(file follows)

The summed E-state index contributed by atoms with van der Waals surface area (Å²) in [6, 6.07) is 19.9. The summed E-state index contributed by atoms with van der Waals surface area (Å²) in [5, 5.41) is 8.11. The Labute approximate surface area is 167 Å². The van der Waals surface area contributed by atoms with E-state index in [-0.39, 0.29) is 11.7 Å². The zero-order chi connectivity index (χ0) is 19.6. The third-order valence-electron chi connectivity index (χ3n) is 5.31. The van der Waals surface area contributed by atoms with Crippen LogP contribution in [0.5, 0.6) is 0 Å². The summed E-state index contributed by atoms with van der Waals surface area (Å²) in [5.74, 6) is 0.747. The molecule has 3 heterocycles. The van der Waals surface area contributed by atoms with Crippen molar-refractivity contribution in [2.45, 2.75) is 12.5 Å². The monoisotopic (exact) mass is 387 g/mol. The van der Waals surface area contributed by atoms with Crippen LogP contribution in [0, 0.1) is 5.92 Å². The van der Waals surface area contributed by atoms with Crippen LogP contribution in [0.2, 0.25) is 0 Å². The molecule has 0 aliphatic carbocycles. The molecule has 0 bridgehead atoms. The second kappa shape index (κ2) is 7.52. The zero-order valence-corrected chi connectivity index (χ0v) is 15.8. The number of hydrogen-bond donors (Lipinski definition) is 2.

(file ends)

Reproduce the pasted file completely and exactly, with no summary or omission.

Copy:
The summed E-state index contributed by atoms with van der Waals surface area (Å²) in [6, 6.07) is 19.9. The summed E-state index contributed by atoms with van der Waals surface area (Å²) in [5, 5.41) is 8.11. The Labute approximate surface area is 167 Å². The van der Waals surface area contributed by atoms with E-state index in [-0.39, 0.29) is 11.7 Å². The zero-order chi connectivity index (χ0) is 19.6. The third-order valence-electron chi connectivity index (χ3n) is 5.31. The van der Waals surface area contributed by atoms with Crippen LogP contribution in [0.5, 0.6) is 0 Å². The summed E-state index contributed by atoms with van der Waals surface area (Å²) in [5.74, 6) is 0.747. The molecule has 3 heterocycles. The van der Waals surface area contributed by atoms with Crippen molar-refractivity contribution in [2.45, 2.75) is 12.5 Å². The monoisotopic (exact) mass is 387 g/mol. The van der Waals surface area contributed by atoms with Crippen LogP contribution in [0, 0.1) is 5.92 Å². The van der Waals surface area contributed by atoms with Crippen LogP contribution in [0.2, 0.25) is 0 Å². The molecule has 0 aliphatic carbocycles. The molecule has 0 bridgehead atoms. The second kappa shape index (κ2) is 7.52. The zero-order valence-corrected chi connectivity index (χ0v) is 15.8. The number of hydrogen-bond donors (Lipinski definition) is 2.